Canyon Casanova

It’s been 25 years and I still can’t visit the canyon without thinking of that girl. I
still remember when I first saw her walk into the gym. It was like an image
from a thought stolen from a vision in a dream, like an angel on our earthly
plane. Well, mostly it was the tight leotards. She was totally hot at five-foot-six
with auburn hair, brown eyes, and a stunning figure. It took me several days to
get up the courage to speak.

“New to the gym, huh?” Was I smooth or what?

She smiled. “New to Montgomery; new to Alabama even.”

“Ah, military family,” I said.

She seemed impressed. “Yes, my dad is a colonel in the Air Force.”

We talked as we exercised that day. Over the next few weeks we got to know
each other more. I learned she was from Pennsylvania and loved nature and
hiking. I seized my opportunity.

“Have you ever been to Lookout Mountain?” I asked one day.

“I’ve never heard of it,” she said.

When I described all the attractions and asked if she wanted to check them out,
she was in like Flynn.

We met at the gym the next Saturday morning. It was a stunning spring day,
warm but not hot, and not a cloud in the sky. She got out of her car holding an
Alabama map. “Can you show me exactly where we’re going?”

“Sure,” I said. I traced the line of the mountain from Chattanooga to Gadsden.
Next I pointed to where my parents live on Sand Mountain, which runs parallel
to Lookout Mountain in north Alabama. “And here’s where we’ll be staying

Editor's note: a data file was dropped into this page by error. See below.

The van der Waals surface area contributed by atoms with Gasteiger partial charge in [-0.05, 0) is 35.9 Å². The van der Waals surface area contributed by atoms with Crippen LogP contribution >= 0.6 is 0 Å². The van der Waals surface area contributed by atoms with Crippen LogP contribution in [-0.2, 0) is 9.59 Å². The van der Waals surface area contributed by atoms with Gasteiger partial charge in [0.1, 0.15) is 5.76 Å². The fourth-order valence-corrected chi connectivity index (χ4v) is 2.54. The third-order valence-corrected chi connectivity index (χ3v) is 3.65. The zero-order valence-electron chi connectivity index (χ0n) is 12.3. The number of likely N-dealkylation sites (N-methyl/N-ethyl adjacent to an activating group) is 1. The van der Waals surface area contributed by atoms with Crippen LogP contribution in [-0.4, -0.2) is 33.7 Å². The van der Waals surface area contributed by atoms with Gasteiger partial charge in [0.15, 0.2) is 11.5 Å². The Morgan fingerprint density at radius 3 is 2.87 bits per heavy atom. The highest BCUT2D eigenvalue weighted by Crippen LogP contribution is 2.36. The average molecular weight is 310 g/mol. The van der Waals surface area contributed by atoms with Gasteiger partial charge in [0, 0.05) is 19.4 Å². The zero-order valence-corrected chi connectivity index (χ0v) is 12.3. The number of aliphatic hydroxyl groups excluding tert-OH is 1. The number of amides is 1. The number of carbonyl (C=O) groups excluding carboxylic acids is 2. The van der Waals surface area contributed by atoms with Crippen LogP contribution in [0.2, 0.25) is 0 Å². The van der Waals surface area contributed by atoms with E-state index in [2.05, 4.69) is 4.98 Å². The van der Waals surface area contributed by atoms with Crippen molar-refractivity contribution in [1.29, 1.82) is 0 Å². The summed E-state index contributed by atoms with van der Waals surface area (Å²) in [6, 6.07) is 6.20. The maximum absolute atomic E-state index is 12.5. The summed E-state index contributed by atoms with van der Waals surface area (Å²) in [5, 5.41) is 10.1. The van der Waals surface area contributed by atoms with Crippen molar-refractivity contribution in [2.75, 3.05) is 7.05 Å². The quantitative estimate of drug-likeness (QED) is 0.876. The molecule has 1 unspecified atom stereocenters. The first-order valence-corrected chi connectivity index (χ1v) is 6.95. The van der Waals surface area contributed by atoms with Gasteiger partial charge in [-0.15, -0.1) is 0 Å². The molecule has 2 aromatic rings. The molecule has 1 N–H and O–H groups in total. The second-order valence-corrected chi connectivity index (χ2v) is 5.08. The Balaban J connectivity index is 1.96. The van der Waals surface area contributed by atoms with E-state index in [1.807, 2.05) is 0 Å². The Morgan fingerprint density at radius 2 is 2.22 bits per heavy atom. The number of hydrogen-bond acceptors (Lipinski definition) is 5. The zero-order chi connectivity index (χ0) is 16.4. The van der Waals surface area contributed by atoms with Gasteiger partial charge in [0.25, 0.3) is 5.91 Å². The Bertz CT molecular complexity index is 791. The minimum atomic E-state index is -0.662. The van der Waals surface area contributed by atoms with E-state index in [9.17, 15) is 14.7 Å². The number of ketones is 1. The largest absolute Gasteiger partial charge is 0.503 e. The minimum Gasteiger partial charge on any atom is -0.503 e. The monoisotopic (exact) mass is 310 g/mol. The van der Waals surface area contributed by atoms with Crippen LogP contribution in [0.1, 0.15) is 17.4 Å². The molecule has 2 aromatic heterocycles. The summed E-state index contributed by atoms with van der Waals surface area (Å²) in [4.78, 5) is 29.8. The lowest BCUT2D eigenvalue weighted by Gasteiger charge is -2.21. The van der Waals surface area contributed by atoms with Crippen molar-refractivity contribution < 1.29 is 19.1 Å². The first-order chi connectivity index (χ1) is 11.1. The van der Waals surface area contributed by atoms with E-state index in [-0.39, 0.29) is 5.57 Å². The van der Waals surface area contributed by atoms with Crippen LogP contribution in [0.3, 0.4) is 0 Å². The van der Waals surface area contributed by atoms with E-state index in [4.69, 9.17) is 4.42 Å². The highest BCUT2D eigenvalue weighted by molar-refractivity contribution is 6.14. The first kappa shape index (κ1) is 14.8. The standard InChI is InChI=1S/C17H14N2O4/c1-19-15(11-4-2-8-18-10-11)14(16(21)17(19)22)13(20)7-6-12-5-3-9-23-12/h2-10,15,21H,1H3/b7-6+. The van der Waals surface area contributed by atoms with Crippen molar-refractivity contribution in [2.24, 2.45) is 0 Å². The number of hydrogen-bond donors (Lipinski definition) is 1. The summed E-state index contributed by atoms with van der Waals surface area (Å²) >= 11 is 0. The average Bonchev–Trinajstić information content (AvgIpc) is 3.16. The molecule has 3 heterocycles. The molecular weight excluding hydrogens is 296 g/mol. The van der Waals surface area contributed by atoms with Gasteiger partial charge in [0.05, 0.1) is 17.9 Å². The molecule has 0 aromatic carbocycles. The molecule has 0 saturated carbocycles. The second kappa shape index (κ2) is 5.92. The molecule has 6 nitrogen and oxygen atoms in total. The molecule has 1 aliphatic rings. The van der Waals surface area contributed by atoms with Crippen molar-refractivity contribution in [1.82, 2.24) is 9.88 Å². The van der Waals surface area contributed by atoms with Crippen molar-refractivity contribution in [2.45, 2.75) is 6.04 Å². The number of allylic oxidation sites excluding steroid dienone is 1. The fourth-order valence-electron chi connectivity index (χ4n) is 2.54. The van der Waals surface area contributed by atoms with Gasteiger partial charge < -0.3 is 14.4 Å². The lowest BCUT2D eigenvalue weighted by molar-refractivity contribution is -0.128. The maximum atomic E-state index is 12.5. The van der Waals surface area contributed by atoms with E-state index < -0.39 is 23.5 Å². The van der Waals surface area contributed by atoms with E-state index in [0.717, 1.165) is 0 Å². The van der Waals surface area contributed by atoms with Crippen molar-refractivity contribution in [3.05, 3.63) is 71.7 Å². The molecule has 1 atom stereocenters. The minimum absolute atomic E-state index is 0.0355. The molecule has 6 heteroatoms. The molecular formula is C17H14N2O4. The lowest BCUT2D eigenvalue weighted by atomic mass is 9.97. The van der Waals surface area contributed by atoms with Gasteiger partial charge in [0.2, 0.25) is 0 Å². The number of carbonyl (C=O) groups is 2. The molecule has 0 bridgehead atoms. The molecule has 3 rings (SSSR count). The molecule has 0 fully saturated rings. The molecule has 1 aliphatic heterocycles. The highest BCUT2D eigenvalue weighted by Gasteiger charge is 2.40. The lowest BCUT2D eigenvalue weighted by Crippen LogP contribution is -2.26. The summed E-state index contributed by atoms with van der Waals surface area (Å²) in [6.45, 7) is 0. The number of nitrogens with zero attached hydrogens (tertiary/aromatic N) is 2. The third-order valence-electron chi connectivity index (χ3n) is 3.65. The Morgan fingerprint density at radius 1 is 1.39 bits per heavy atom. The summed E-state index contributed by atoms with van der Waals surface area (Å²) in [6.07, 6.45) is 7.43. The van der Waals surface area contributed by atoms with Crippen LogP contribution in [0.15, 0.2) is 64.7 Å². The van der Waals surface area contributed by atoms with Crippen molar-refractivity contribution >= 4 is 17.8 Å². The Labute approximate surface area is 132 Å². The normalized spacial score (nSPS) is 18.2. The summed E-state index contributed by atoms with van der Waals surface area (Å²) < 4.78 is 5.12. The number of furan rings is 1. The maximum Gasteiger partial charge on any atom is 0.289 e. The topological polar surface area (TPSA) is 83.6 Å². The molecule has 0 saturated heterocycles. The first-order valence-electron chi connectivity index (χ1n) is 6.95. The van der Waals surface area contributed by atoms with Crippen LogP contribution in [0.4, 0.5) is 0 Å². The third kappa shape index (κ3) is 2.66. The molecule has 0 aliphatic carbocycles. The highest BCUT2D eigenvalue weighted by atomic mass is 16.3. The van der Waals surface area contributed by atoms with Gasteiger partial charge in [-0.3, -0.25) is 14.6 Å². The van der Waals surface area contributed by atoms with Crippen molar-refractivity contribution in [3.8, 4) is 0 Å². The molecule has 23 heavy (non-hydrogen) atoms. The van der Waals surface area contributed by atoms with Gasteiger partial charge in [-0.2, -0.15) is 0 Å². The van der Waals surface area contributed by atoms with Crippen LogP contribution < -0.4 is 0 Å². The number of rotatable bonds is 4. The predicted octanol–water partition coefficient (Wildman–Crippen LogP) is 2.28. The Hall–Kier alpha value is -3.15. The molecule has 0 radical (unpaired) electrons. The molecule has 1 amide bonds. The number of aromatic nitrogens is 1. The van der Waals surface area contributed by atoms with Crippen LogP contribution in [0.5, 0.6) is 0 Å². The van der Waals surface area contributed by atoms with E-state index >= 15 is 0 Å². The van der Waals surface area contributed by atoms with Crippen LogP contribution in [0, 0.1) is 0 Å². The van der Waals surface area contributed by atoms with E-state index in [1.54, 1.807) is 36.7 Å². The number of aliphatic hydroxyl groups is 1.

tonight. My parents live in a small town called Sylvania.” Then I decided to
showcase my knowledge. “‘Wooded area’ is what the word ‘Sylvania’ means.”

She nodded. “Yeah, I’m from that big wooded area that William Penn
discovered.”

Open mouth; insert foot.

We headed north. As we picked up I-59 outside Birmingham, I pointed out my
favorite business by the interstate—John’s Plumbing. I love their slogan: “We
Repair What Your Husband Fixed.”

Our first stop was Noccalulu Falls just above Gadsden, a beautiful waterfall over
the Black Creek ravine. As she stared at the statue of the Princess Noccalulu,
she was in awe, her lips slighted parted as I recited the lover’s leap tale of woe.
I got a little choked up and my voice began to crack. I was acting of course
since the Y chromosome technically prevents men from having a sensitive side,
but we know women dig that sort of thing.

From there we drove straight to Chattanooga and to the Incline Railway. As we
rode the world’s steepest passenger railway up “America’s Most Amazing Mile,”
the view across the dancing evergreens and hardwoods literally sucked the air
from our lungs. As her eyes absorbed the panoramic serenity, she squeezed my
hand. “Now I know there is a God,” she whispered.

Next I took her to see Ruby Falls. “Oh my,” was all she could say as she stared
at the 145-foot underground waterfall free-falling into the crystal clear pool at
the bottom, the light refracting through the mist and casting mystical prisms
throughout the enchanted cavern. I had to drag her away. After seeing the view
from Lookout Mountain Tower, the millions of natural rock formations, and a
visit to the gift shop, I knew she was putty in my hands.

We hopped over to Rock City to see another magnificent waterfall careening
down the mountain. She took a deep breath as we crossed the Swing-A-Long
Bridge, hugging me as we got to the other side. I was on cloud nine. We took in
a spectacular birds-of-prey show, and finally climbed out over Lover’s Leap to